Grr. I really need to write blog posts other than book reviews. But until then, here are some notes on two books I read recently:
Superforecasting by Philip Tetlock and Dan Gardner
Superforecasting is a book about what qualities it takes for a person to be good at forecasting events. These qualities were teased out of a multi-year study in which participants were presented with a precise question about a future event(for example a question could be “Will Donald Trump serve the full term of his presidency?”); the participant has to come up with what she believes to be the probability of the outcome(an example response could be “yes, with 85% probability”). Among participants in this study, some performed much better than others— the book calls this group of people “superforecasters”. What made this group so good at forecasting? That’s what the book is all about.
Besides the mental habits of “superforecasters”, the book also makes the case that forecasting is important— not just for its own sake but because we make decisions based on our forecasts. And that for forecasting to improve we must subject it to some rigor, instead of making vague statements whose accuracy can’t really be assessed even after the forecasted event has/hasn’t taken place.
Shoe Dog by Phil Knight
Shoe Dog is the story about the origins of Nike, written by one of the founders of the company. I enjoy reading these “here’s how we did it”-type books and this one is particularly well-written and fun to read throughout.
Spin is a sci-fi trilogy comprising of the books Spin, Axis and Vortex.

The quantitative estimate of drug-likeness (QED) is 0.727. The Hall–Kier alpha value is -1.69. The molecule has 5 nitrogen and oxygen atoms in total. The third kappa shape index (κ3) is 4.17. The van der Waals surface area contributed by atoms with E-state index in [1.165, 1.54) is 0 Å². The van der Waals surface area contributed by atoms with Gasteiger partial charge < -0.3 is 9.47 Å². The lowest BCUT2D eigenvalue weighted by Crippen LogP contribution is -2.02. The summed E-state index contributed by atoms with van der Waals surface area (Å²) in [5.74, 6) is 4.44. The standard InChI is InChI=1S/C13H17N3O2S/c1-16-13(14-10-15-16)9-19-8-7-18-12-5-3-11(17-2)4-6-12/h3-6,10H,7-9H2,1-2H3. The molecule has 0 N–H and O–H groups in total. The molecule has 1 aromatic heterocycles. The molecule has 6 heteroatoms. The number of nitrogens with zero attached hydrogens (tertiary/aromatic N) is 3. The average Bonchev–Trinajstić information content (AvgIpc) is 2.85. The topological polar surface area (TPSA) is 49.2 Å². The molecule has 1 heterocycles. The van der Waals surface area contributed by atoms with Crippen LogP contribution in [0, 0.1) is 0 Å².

The first book in the series, Spin is a really great science-fiction story and the Hugo award it won is well-deserved. Since it is a story that can be easily spoiled, I’ll try to sell it without giving away too much: it is a story of a crisis that hits the Earth. The first book is mostly about unraveling the nature of this crisis and what caused it. What makes the book great, of course is that this crisis, called “the Spin”, is an interesting idea.
The latter two books– Axis and Vortex are okay-ish. They’re not boring books per se, it’s just that as follow-ups to Spin, I think they do pretty poorly. I think the problem is that while Spin introduces a fairly novel concept, instead of expanding upon that, Axis and Vortex spend a lot of time on mundane and overused-in-scifi stuff like how the bad guys are going to mis-utilize some technology.
So yeah, in summary, at least the first book is worth the read. If you are the kind of person who can live with reading only the first book of a three-part series, then I’d skip the latter two.
Just finished reading “Amusing Ourselves to Death” by Neil Postman. I think I put the book in my to-read list after Alan Kay recommended in a talk of his(I don’t remember which one).
The book is about how any communication medium dictates the kind of discourse taking place in that medium. It was written in 1985, and so it is very much focussed on television and how in that medium, which is so dedicated to turning everything into entertainment, critical thinking and rational discourse are endangered. Despite having been written more than 30 years ago, however, I think it is still relevant today, perhaps even more so. Obviously, television is still around but social media dominates a large part of the social conversation. Postman’s point is that no medium should go unexamined. That is, we need to think about how any form of media— be it typography, television or the Internet— affects the information it carries, the culture at large, and the minds of the people who consume that form of media.